I'm sorry you're such a sad human being. I'm sorry you think 18 months is enough for a city to rebuild. And I'm sorry that you decided to share your anger and senseless hatred on a public forum. "Maybe now people will learn not to live in a town that's 6 ft below sea level" is such a ridiculously clueless statement, showing your lack of education and lack of grace.

Chicago is my town, and I love it more than any other. New Orleanians love their town, too. They are fighting to pick up and move on. Let's hope we don't have to go through what they went through, and then shortly after watch scores of classless, ignorant doofs make jokes and brush us off.

I just want to say that I am a victim of Hurricane Katrina now living in Aurora and I am truly disgusted by some of the insensitive comments that were made in this posting. I am originally from Aurora and moved to New Orleans when I was 11. I loved New Orleans and all it stood for. The people are always friendly and hospitable. We have lost our entire lives and everything that we knew in one storm and should not be tormented by unruly Chicago fans. Everyday is a constant reminder of what can happen in an instance and life is too short to hurt people unnecessarily with foolish comments. God forbid something as serious as Katrina would happen in the MidWest. What would you do?????Think about it. It's no fun having to start life over from scratch when you are 36 years old.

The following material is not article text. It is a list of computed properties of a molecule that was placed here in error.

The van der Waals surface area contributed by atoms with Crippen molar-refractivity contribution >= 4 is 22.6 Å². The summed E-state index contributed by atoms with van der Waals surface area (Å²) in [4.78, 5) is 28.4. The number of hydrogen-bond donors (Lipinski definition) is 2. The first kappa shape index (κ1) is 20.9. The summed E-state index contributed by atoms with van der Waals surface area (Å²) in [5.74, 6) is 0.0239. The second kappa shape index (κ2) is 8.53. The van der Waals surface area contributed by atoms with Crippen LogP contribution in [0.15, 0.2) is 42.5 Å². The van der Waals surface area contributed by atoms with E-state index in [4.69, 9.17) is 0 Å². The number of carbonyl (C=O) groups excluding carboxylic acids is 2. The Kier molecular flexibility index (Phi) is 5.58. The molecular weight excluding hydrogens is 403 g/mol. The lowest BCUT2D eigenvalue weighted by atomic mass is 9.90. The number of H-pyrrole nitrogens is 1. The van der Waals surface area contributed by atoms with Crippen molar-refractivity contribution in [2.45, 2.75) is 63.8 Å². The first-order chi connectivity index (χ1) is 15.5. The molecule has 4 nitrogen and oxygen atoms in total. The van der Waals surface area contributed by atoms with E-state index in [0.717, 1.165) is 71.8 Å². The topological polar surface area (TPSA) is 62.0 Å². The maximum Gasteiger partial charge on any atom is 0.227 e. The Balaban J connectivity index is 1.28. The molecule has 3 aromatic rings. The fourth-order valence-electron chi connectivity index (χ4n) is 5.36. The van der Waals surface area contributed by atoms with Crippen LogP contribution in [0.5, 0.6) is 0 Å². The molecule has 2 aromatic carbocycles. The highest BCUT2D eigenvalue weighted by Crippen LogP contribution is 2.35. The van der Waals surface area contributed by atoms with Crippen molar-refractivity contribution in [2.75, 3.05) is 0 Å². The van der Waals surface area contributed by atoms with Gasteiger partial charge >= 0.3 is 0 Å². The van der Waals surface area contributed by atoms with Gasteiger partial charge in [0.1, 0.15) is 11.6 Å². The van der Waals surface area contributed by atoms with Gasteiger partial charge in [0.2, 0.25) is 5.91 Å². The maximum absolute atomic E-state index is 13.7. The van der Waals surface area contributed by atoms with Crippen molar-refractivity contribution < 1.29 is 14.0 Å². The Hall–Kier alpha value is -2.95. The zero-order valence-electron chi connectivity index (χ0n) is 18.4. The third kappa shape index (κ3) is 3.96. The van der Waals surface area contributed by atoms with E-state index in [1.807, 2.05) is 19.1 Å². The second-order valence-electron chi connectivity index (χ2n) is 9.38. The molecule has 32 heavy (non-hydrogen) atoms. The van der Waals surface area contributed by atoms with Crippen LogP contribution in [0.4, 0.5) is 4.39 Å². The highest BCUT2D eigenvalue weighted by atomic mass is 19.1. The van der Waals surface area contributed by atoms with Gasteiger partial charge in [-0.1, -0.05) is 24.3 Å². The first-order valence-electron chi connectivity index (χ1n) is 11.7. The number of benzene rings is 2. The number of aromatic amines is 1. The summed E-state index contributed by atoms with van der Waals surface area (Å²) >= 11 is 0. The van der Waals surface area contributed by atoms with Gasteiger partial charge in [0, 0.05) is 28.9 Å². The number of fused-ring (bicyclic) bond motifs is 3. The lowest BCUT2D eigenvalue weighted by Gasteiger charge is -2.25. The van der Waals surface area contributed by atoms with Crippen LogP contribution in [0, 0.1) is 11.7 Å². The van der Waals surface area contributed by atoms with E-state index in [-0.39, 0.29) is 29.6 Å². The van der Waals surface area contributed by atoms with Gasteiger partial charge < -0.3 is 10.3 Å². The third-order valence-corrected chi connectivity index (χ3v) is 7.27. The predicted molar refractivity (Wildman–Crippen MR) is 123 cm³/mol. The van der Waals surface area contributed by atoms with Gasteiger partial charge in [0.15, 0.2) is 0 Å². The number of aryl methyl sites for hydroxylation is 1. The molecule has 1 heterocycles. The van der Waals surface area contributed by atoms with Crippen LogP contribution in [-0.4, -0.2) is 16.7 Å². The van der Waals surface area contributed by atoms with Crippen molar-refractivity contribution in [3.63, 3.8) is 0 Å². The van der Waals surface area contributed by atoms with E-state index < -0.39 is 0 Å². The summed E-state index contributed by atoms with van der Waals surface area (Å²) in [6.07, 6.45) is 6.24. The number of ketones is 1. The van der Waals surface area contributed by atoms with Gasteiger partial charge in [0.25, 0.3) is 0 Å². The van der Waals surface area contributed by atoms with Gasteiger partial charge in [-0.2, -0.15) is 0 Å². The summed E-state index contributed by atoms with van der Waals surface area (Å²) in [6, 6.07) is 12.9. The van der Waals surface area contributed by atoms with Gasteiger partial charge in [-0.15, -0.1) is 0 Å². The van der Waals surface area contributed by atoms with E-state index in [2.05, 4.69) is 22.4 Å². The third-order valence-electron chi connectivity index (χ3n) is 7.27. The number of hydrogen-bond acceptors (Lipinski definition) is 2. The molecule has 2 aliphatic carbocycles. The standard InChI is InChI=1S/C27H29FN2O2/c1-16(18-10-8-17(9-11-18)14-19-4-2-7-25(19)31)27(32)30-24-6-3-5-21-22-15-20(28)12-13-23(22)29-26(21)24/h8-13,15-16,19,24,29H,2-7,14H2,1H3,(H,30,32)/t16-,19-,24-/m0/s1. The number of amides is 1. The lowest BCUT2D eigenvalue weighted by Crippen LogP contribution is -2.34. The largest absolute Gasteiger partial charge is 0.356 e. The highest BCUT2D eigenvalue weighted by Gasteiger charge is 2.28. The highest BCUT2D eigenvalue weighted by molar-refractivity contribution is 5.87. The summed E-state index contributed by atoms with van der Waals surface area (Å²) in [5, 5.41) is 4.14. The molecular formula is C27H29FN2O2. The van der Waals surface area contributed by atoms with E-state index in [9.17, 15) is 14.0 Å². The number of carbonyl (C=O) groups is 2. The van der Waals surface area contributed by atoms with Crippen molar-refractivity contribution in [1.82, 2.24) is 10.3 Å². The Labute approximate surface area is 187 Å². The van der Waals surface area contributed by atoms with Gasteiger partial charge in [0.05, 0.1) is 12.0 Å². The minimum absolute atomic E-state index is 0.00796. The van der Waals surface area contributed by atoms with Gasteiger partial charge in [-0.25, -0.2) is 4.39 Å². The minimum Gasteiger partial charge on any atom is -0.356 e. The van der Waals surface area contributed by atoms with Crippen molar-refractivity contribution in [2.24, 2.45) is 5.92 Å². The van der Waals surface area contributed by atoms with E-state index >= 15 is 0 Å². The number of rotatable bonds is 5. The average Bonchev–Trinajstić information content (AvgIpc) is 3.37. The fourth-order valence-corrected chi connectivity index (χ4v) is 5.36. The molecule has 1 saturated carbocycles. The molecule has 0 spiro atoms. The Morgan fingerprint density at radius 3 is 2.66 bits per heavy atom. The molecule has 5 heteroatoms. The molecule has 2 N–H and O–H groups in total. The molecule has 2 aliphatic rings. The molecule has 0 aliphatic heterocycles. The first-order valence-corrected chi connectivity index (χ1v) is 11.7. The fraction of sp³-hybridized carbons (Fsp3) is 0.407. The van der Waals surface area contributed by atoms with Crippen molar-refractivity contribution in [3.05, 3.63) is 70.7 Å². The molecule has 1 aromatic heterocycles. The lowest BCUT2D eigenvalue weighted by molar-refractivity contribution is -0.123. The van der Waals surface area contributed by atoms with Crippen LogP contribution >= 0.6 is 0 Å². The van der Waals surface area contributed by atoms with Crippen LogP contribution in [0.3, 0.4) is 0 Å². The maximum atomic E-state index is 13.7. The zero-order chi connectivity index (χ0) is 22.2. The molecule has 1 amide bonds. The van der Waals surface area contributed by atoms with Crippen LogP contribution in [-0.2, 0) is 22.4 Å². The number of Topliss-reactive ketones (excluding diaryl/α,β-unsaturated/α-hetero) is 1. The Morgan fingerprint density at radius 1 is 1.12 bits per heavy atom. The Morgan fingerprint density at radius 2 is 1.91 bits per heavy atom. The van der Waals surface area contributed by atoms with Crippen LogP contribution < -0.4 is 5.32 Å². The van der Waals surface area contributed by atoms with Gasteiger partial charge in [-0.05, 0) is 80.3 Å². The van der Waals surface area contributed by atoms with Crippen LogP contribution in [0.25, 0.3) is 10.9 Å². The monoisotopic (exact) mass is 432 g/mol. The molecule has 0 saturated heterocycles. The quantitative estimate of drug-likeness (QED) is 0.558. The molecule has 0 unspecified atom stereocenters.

You wrote an article on Joe's Sausage place on Western. I often visited the place but it appears the shop is no longer there. Do you know where it has gone to. Thanks.

Marie Rafik

Hi! I'll try to find out, I drive by and see it is closed.
Perhaps he retired....Dave

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Dave Hoekstra

Dave Hoekstra has been a Chicago Sun-Times staff writer since 1985. His collection of Sun-Times travel columns, "Ticket To Everywhere," was published in 2000 by Lake Claremont Press. He was lead writer for "Farm Aid: Song for America" (Rodale Press, 2005) which commemorated the 20th anniversary of the Willie Nelson inspired effort.
He won a 1987 Chicago Newspaper Guild Stick O-Type Award for Column Writing. Hoekstra wrote and co-proudced the WTTW-Channel 11 PBS special: "The Staple Singers and the Civil Rights Movement," nominated for a 2001-02 Chicago Emmy for a documentary program/cultural significance.
He lives in Chicago.